¶18 As his third assignment of error the defendant asserts that the trial court committed reversible error in allowing the case to be submitted to the jury when there was no corroborating evidence, absent the testimony of Monty Hankla, an accomplice, independently tending to connect defendant with the offense allegedly committed.

[570 P.2d 349]

¶19 At the trial, the testimony of Monty Hankla was corroborated by Vondeen Hayhurst, who testified that he had accompanied Monty Hankla to a house on the northwest corner of the intersection of Fifth and England Street. Mr. Hayhurst observed Mr. Hankla walk to the residence. An unidentified, white male emerged from the residence and he and Mr. Hankla went to a parked car. The white male opened the trunk and some kind of exchange occurred. Mr. Hankla returned to the car. He produced some white pills, claimed to be amphetamines, which were for sale. Mr. Hayhurst paid for the pills and they left. Mr. Hayhurst further testified describing the white male.

¶20 Additionally, Detective Ham testified that he knew the defendant and knew that he lived at a residence on the northwest corner of the intersection of Fifth and England Street.

¶21 In view of this corroborating evidence, we are of the opinion that the testimony of Monty Hankla was sufficiently corroborated by independent evidence tending to connect the defendant with the crime charged. Title 22 O.S. 1971 § 742 [22-742]; Howard v. State, Okl.Cr., 561 P.2d 125 (1977).

¶22 As his fourth and final assignment of error, the defendant contends that the trial court committed reversible error in allowing the State's expert witness to testify concerning the identity of State's Exhibit No. 1, where there was no proper chain of custody established. Defendant contends that neither of the witnesses who were present at the time the alleged transaction took place identified State's Exhibit No. 1, as being the substance allegedly received from the defendant.

¶23 Although it is true that neither of the witnesses who were present at the time of the alleged transaction identified State's Exhibit No. 1, this was not necessary to establish the chain of custody. The testimony of the witnesses, as adduced at trial, established a clear chain of custody from the defendant.

¶24 Monty Hankla testified that he received the pills from the defendant and transferred them to Vondeen Hayhurst as part of the alleged transaction. Vondeen Hayhurst testified that he was given the pills by Monty Hankla and retained possession of them until 11:20 p.m. on the night of the transaction, at which time he turned them over to Detective Ham. To complete the chain, Detective Ham testified that he received the pills from Vondeen Hayhurst, and identified State's Exhibit No. 1 as the pills which he received and placed in an envelope for mailing to the Crime Lab.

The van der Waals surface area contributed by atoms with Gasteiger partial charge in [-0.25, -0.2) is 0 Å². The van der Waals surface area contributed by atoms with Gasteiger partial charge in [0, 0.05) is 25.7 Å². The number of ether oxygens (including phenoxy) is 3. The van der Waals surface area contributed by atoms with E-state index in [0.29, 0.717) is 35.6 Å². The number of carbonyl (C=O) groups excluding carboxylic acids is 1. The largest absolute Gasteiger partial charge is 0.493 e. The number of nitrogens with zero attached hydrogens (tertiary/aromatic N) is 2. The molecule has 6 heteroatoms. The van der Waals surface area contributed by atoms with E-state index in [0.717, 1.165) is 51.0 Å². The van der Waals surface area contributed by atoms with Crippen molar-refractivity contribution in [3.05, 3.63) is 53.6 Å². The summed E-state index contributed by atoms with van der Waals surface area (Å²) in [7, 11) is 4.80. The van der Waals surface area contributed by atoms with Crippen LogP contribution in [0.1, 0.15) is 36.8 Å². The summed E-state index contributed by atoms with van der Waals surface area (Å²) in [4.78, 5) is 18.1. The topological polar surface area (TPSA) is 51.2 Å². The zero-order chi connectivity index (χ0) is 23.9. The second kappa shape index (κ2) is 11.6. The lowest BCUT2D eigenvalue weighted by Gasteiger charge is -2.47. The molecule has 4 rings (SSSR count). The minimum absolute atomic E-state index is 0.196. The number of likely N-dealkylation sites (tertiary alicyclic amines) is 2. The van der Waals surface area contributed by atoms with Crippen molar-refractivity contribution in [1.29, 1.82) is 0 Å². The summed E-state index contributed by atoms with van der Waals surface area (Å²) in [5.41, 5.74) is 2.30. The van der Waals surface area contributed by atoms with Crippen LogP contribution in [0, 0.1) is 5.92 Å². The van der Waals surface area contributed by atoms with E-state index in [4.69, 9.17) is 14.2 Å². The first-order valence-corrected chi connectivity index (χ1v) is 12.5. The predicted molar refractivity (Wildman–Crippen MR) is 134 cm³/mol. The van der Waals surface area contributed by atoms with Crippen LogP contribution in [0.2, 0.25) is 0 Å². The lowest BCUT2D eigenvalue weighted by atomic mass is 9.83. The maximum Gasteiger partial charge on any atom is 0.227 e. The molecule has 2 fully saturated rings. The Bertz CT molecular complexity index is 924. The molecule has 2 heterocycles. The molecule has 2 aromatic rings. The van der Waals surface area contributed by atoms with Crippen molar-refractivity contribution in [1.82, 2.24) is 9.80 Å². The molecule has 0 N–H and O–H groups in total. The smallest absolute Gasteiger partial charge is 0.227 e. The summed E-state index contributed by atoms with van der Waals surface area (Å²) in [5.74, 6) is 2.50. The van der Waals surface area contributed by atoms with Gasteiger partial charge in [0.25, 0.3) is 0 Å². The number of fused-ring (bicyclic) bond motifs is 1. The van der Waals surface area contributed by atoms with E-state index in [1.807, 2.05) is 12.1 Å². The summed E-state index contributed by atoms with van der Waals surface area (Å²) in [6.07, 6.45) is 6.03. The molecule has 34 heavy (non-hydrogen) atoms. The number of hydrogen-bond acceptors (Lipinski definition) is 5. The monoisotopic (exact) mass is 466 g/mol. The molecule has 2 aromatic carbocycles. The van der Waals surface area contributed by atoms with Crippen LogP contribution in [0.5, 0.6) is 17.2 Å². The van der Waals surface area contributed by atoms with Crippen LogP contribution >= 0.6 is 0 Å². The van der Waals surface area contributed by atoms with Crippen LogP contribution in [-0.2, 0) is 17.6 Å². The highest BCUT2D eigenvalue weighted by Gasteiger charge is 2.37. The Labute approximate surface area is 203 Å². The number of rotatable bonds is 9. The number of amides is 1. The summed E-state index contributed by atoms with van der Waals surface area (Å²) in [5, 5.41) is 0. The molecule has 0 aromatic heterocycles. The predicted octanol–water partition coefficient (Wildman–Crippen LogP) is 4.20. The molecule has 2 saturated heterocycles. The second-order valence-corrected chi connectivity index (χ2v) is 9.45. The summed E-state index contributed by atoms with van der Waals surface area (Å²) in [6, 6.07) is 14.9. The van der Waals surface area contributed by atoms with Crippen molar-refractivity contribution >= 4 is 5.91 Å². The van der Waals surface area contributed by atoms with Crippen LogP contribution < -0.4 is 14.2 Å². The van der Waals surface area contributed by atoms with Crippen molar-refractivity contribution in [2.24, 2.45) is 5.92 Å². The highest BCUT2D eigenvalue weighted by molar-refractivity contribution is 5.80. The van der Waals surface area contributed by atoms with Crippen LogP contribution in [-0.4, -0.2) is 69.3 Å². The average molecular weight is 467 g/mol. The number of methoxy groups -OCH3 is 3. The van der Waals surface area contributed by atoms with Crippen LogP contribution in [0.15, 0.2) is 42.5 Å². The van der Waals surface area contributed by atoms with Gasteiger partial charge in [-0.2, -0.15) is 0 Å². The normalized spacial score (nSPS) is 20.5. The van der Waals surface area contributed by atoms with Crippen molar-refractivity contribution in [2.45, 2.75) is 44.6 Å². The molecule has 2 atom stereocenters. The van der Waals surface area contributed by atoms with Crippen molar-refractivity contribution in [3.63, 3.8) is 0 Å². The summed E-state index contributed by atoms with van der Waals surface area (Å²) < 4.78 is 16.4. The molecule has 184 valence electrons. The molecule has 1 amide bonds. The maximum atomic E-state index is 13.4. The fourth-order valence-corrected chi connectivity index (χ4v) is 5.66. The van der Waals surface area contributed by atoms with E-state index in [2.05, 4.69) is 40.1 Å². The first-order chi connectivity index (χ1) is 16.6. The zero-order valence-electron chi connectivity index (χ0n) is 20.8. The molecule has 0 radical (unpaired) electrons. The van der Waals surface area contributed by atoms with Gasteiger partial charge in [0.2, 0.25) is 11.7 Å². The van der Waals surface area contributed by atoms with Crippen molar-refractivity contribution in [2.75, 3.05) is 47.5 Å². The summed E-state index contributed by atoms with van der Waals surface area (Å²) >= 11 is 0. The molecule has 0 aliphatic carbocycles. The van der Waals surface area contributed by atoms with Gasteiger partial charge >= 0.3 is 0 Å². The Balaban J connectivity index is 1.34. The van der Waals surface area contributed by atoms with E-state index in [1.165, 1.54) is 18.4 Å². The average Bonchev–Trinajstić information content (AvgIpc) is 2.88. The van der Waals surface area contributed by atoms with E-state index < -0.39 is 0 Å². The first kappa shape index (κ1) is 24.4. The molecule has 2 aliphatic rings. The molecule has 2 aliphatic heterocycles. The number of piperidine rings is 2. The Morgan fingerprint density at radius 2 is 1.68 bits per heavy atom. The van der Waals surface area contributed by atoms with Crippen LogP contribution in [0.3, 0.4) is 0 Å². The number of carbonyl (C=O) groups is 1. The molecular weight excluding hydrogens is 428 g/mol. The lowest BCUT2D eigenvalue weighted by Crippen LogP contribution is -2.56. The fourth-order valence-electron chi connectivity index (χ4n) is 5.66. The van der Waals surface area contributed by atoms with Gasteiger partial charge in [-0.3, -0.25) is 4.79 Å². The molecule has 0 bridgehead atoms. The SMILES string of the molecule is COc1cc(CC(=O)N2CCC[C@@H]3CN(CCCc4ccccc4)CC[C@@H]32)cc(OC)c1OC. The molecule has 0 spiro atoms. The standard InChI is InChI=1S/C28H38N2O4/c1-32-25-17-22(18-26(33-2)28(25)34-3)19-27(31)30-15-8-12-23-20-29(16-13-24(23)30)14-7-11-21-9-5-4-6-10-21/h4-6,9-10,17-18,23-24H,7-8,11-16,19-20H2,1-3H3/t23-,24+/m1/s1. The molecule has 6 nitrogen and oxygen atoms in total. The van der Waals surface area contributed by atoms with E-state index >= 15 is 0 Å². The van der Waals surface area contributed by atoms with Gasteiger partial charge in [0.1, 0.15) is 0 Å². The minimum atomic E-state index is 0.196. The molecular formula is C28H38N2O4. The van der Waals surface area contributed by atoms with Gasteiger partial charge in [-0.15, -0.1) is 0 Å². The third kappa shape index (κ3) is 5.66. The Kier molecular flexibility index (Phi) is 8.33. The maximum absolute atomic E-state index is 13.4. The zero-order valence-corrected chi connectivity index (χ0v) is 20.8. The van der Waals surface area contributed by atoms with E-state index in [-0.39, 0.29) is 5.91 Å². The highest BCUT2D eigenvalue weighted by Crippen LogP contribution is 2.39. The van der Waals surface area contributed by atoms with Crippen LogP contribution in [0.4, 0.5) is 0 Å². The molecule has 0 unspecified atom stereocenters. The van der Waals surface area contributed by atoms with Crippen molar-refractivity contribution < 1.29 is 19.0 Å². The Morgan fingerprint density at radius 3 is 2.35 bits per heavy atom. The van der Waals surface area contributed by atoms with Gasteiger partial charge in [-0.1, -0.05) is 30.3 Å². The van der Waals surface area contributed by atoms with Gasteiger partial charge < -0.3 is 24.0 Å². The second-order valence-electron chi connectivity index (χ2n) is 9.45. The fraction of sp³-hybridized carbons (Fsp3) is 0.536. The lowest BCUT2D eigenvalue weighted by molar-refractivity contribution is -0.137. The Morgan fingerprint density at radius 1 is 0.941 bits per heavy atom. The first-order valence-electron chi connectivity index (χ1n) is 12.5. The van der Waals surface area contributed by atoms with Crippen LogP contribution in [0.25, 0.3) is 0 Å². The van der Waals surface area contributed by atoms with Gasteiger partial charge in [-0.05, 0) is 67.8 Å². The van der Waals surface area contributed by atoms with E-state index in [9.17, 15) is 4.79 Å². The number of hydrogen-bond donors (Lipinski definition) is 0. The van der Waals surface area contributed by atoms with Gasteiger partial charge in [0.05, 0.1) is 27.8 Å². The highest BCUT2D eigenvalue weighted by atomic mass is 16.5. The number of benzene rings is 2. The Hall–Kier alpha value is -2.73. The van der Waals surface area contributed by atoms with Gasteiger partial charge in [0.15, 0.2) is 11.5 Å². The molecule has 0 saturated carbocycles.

¶25 In light of this evidence, we are of the opinion that the State sufficiently established the chain of custody and therefore find no error.

¶26 For the above and foregoing reasons, we find the judgment and sentence appealed from should be, and the same hereby is, AFFIRMED.

Footnotes:

1 "A conviction cannot be had upon the testimony of an accomplice unless he be corroborated by such other evidence as tends to connect the defendant with the commission of the offense, and the corroboration is not sufficient if it merely show the commission of the offense or the circumstances thereof."

BRETT, Judge, specially concurring.

¶1 While I concur in this decision, I must point out that I dissented to the decision in Box v. State, supra. Nonetheless, I am not offended by the field test being admitted at the preliminary hearing so long as the chemist appears as the expert witness and identifies the substance at trial. I do not agree that field tests are sufficient to sustain a conviction at trial in matters of this type. Likewise, I agree that it is within the discretion of the trial judge to permit an expert witness to testify after sufficient qualifications have been established.